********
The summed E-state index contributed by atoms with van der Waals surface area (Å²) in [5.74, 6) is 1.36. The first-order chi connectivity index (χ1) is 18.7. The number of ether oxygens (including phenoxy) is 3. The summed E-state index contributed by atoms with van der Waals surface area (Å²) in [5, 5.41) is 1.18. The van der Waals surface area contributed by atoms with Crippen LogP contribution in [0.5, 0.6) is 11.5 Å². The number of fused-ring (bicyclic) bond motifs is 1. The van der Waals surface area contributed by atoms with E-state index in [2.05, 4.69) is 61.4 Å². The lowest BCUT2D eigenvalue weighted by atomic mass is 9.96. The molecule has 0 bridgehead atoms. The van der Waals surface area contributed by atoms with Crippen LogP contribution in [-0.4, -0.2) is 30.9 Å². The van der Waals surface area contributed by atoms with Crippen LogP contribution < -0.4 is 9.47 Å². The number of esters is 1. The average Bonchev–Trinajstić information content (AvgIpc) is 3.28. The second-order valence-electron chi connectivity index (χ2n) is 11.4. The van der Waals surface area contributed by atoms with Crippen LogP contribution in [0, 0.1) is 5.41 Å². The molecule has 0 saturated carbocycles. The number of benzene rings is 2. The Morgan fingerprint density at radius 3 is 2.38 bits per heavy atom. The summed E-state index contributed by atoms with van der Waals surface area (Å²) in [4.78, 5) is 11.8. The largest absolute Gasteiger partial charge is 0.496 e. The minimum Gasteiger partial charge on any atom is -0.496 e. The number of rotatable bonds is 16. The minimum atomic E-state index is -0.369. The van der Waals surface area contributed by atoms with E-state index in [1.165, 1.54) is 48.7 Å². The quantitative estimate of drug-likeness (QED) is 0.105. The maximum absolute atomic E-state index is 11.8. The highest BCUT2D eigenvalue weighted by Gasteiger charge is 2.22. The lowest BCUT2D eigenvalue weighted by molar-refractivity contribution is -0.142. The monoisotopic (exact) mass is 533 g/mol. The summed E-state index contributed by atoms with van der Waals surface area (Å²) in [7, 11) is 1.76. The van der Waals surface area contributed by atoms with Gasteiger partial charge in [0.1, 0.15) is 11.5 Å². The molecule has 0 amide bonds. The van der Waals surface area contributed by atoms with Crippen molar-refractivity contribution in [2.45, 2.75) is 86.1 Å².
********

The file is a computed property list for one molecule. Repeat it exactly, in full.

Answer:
The summed E-state index contributed by atoms with van der Waals surface area (Å²) in [5.74, 6) is 1.36. The first-order chi connectivity index (χ1) is 18.7. The number of ether oxygens (including phenoxy) is 3. The summed E-state index contributed by atoms with van der Waals surface area (Å²) in [5, 5.41) is 1.18. The van der Waals surface area contributed by atoms with Crippen LogP contribution in [0.5, 0.6) is 11.5 Å². The number of fused-ring (bicyclic) bond motifs is 1. The van der Waals surface area contributed by atoms with E-state index in [2.05, 4.69) is 61.4 Å². The lowest BCUT2D eigenvalue weighted by atomic mass is 9.96. The molecule has 0 bridgehead atoms. The van der Waals surface area contributed by atoms with Crippen LogP contribution in [-0.4, -0.2) is 30.9 Å². The van der Waals surface area contributed by atoms with Crippen LogP contribution < -0.4 is 9.47 Å². The number of esters is 1. The average Bonchev–Trinajstić information content (AvgIpc) is 3.28. The second-order valence-electron chi connectivity index (χ2n) is 11.4. The van der Waals surface area contributed by atoms with Crippen LogP contribution in [0, 0.1) is 5.41 Å². The molecule has 0 saturated carbocycles. The number of benzene rings is 2. The Morgan fingerprint density at radius 3 is 2.38 bits per heavy atom. The summed E-state index contributed by atoms with van der Waals surface area (Å²) in [4.78, 5) is 11.8. The largest absolute Gasteiger partial charge is 0.496 e. The minimum Gasteiger partial charge on any atom is -0.496 e. The number of rotatable bonds is 16. The minimum atomic E-state index is -0.369. The van der Waals surface area contributed by atoms with E-state index in [1.165, 1.54) is 48.7 Å². The quantitative estimate of drug-likeness (QED) is 0.105. The maximum absolute atomic E-state index is 11.8. The highest BCUT2D eigenvalue weighted by Gasteiger charge is 2.22. The lowest BCUT2D eigenvalue weighted by molar-refractivity contribution is -0.142. The monoisotopic (exact) mass is 533 g/mol. The summed E-state index contributed by atoms with van der Waals surface area (Å²) in [7, 11) is 1.76. The van der Waals surface area contributed by atoms with Gasteiger partial charge in [0.1, 0.15) is 11.5 Å². The molecule has 0 amide bonds. The van der Waals surface area contributed by atoms with Crippen molar-refractivity contribution in [2.45, 2.75) is 86.1 Å².